FRANA 2.jpg                        



Ecology (a modern word sounding Greek to give it kudos, which is), should be a physical holism, I'm told, having no place for ditches clogged by weeds, glass, cardboard boxes, dog ends and the odd Durex; nor roads shattered by forty ton juggernauts, when perfectly efficient railways are underutilized. Certainly it's about education and attitudes, but also about economics, and health, and a civilized life. Well, it is if your house is perched near the edge of a one hundred metre high hill, like yours truly. The governments will tell us to tighten our belts, when most of us believe they should just throw the damn thing away.

Politics is where it all started to go wrong, or so we're endlessly told. I suppose that's true if we're taught to consider history in a distorted way. That is perhaps why we should go back to history's contemporaries; those who were polymaths, and not activists: Strabo; Livy and Tacitus, Hume, Gibbon, and Green, before we tackle Taylor and the modernists. Now, it seems, no one wants to reflect on comparative exercises, and can't wait to distort the facts to fit their own narrow agenda. It's the reason why Sam Butler mooted that although God cannot alter the past, historians can.

Once upon a time, back in England, I asked a group of young people which famous Italian personalities they'd heard of. Surprisingly, they'd heard of Michelangelo, and not so surprisingly, of Sophia Loren, and the Juventas player, Alessandro Del Pietro. Reaching for the esoteric, I queried their knowledge of Machiavelli, and Savonarola, which drew puzzled faces, and a subject for their homework. Serves them right. At least they heard about these men before I did. Just now, I consider every precocious teenager should be given a dose of 'The Prince', and be directed to the dark reality of the 'politics of expediency'. You can't start too early. I thought I knew it all by the time I was eighteen. It should make them stop and think, for it advocates a truism that no matter whether a government be left, right or centre, it will have lost sight of the interest of the people for those of its own arcane policies. A nation can just about hang on to the ethos and spirit of its society. An Englishman is not a Scotsman is not a Welshman, so the saying goes. I don't imagine that would raise many objections. Which brings one to an odd fact. Virtually half the Kingdom are prepared to throw away their birth right for an ersatz concept called the European Union, and its post democratic world. If they went back to those polymaths I mentioned, they would discover a truism that nations are forged in blood; they are not hypothetically created by treaty, pacts or agreements. War has always been the arbiter of states, generally created by throwing off the yolk! Which brings us back to the EU, and all those bad eggs running it. I don't remember any nation actually voting as a country to enter. It all seems to have been done by elected representatives, which, when you think about it, is not the same thing as democracy. No MP, or some such agent of government, is honour bound to vote in their constituents interests. Which, in effect, is carte blanche for their own. Burke said so, so it is: 'You have chosen a member indeed; but when you have chosen him, he is not a member of Bristol, but he is a member of parliament.' Part of the club, you see. It was a winsome Heath who signed the Treaty of Rome, and a less than macho Thatcher who failed in getting us out. Then, ironically, it was one Gordon Brown who saved us from the misery of the Euro, if for nothing else than to thwart shifty Billy Blair who wanted us in. Paradoxically, it was an anaemic Cameron thinking he had it in the bag, who gave the power back to the people, something he lived to regret. Sadly in Italy, the citizens were equally badly served. Apparently, Prodi with the help of ex Goldman Sachs hit-man Mario Monti, fiddled their way into the Euro with a little bit of shady bonding, and it's been down hill all the way to c.133% debt. As it's not a Sovereign State, and a lot of its debts are in a foreign currency, there aren't any financial instruments up its sleeve to extricate itself, such as a the classic devaluation of the currency. The Euro currency is owned by the ECB, whose monetary easing has gone off the clock, and aren't about to play ball. It's a wonderful wheeze to enslave the citizens. Frane apply to politics as well as the land, and nowhere so catastrophically as in Italy.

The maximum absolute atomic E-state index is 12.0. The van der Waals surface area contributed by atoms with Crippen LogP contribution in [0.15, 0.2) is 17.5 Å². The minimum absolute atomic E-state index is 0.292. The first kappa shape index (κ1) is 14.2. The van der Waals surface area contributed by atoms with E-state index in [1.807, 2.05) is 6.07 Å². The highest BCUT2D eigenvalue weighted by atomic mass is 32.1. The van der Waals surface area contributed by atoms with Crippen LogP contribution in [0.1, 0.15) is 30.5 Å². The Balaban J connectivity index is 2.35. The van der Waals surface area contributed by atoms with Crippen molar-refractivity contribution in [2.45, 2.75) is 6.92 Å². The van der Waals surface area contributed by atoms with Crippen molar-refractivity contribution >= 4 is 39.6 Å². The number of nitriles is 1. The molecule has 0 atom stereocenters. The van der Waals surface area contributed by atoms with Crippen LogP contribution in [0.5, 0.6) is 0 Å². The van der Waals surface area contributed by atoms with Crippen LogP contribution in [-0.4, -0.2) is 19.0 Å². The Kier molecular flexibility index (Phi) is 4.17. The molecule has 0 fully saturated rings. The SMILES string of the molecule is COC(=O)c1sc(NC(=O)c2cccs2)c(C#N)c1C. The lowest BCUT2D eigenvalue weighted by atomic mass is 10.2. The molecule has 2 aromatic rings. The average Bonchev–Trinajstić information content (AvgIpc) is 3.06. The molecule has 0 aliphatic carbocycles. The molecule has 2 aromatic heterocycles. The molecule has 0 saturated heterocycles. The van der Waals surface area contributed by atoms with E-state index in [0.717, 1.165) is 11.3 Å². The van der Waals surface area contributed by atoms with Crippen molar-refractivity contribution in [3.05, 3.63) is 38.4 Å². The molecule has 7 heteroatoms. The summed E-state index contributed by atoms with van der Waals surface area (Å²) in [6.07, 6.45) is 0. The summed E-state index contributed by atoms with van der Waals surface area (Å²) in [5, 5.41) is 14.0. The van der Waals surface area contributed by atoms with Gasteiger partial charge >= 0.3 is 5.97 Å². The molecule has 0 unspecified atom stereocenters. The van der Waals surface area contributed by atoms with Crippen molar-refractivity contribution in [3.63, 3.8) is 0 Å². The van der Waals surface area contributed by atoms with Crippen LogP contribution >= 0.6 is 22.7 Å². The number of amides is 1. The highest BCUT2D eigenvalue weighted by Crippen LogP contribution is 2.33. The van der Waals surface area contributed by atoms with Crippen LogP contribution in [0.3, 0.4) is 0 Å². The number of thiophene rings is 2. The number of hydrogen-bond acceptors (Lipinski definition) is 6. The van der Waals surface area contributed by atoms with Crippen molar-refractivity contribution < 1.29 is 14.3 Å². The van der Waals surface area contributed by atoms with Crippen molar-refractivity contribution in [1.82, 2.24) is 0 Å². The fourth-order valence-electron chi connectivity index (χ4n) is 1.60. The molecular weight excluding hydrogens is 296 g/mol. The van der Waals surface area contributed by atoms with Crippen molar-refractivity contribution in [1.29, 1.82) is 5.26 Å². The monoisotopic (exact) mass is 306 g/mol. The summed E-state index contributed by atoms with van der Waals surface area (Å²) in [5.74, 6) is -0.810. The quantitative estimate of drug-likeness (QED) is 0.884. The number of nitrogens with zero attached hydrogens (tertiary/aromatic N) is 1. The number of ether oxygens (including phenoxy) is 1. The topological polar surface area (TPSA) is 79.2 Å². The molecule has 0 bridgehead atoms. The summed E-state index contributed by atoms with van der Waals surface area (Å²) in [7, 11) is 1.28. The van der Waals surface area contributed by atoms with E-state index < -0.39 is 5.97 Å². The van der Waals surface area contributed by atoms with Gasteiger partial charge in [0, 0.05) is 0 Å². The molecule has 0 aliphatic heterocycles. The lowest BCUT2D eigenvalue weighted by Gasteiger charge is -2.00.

So, where does this Italian chap, Machiavelli, fit in, or Elysium, for that matter. Strangely, he was big on corruption. As Sabine noted, he considered: that political perversion hurried in the decay of private virtue and civic probity and devotion that renders popular government impossible. It includes all sorts of violence and licence, great inequalities of wealth and power, the destruction of peace and justice, the growth of disorderly ambition, disunion. lawlessness, dishonesty, and contempt for religion. Machiavelli was writing about the sixteenth century, though I'm sure you can recognize today. He thought that was how things were, and how they were going to be. In a sense he believed that was the natural order of things. It wasn't, even in his day. There is no natural order! It's something that comes and goes, like Global Warming. Sometime soon, we'll wake up to that reality. I don't like the look of the future one bit. I just hope I don't overtake it.

Savonarola? True. Not a chap that has had good publicity with his falò delle vanità, that bonfire of the vanities. Estée Lauder would have been enemy number one. However, he did have that recurring point expressed from Aristotle to Rousseau, that excessive possessions, and wealth, tend to corrupt and divide society. In his day, if you lacked a good pile of the readies, you didn't have a voice. Which led him to believe, not unjustly, that 'Parliament has ever stolen the Sovereignty from the people.' Forget the promises. When did you last get to vote on the holes in the road, or the dustbin collection. That's why you leave the bigger, really important issues, to the government. They're the ones who'll fix it! Right?

And Elysium? The system is breaking down, so 'Now is the winter of our discontent'. Too right, Richard. Everything else is an illusion.